These Operational Guidelines are addressed to intergovernmental and non-governmental humanitarian actors when they are called upon to become active just before or in the aftermath of a natural disaster. The Operational Guidelines do not list the rights of persons as enshrined in international law. Rather, they focus on what humanitarian actors should do in order to implement a rights-based approach to humanitarian action in the context of natural disasters. They call on humanitarian actors to look beyond their core mandate and to have a holistic vision of the needs of the people they have been asked to serve. While these Guidelines have been drafted with the consequences of natural disasters in mind, most of them are also relevant in preparation for or after other kinds of disasters have struck.
 The term “natural” disaster is used for ease. It is important to understand, however, that the magnitude of the consequences of sudden natural hazards is a direct result of the way individuals and societies relate to threats originating from natural hazards. The magnitude of the consequences is, thus, determined by human action, or the lack thereof.
 Report of the Secretary General to the General Assembly “On international cooperation on humanitarian assistance in the field of natural disasters, from relief to development”, A/60/227.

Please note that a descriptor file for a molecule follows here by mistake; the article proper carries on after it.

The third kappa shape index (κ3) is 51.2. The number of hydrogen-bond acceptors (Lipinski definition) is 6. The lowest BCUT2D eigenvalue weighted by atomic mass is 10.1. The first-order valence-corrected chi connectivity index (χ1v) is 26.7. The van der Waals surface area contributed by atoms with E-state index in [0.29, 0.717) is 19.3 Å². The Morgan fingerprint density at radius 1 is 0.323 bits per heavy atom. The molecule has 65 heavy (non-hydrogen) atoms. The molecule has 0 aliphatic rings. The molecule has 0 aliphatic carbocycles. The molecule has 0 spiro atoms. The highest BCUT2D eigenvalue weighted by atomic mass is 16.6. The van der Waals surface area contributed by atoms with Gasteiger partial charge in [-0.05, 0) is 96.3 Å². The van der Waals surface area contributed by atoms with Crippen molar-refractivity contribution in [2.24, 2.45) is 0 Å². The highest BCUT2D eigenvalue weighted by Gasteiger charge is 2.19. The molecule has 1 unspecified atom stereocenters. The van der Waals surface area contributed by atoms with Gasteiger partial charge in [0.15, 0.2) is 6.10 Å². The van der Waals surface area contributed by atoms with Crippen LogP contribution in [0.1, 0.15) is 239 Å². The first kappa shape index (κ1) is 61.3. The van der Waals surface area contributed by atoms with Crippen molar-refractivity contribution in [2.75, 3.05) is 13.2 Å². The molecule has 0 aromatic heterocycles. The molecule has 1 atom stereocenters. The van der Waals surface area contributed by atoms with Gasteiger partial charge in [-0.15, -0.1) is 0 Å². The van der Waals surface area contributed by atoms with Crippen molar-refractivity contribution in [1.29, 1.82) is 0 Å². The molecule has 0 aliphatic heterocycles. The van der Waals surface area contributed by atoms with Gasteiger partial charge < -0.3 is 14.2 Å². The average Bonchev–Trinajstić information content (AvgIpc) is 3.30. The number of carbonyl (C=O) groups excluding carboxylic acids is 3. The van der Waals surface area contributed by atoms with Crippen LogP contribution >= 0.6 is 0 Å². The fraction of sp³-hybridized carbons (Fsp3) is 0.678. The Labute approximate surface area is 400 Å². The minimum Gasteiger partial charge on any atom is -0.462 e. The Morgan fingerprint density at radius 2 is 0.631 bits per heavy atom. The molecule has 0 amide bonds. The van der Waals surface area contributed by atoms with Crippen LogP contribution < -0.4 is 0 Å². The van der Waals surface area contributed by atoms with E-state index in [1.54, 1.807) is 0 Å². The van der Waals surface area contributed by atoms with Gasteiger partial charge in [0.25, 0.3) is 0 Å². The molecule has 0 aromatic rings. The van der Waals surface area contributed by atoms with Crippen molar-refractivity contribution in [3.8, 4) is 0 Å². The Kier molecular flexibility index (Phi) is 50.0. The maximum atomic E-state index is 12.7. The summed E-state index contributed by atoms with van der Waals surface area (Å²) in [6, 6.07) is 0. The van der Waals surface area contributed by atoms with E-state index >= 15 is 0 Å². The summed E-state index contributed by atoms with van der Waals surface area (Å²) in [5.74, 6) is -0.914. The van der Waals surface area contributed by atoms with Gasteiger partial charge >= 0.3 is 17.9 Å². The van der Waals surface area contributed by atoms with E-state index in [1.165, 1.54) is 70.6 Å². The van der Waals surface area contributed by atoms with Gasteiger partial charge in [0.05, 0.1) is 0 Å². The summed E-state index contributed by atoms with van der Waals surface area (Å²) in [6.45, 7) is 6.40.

Currently there are processes trying to address additional State responsibilities in the context of natural disaster relief, which run parallel to the immediate need of the humanitarian agencies for guidance.
 Such as disasters that have set on slowly, e.g. drought, or so-called “man-made” disasters.
"You have to play the long game. It’s fine to add money, but when the commitment is volatile and your funding goes up and down constantly, you can end up creating more harm than good."
"We have been in Central America for a long time. It’s not just money that has made us effective in the region — there is a lot of hard-earned experience, trial and error, and institution building that is slowly reaping results. The worst thing that could happen now is to go back to zero."
"Cutting aid to Central American countries would be a mistake, since U.S. aid dollars fund programs that reduce violence, strengthen the justice system, and encourage investment that make them more attractive places for their citizens."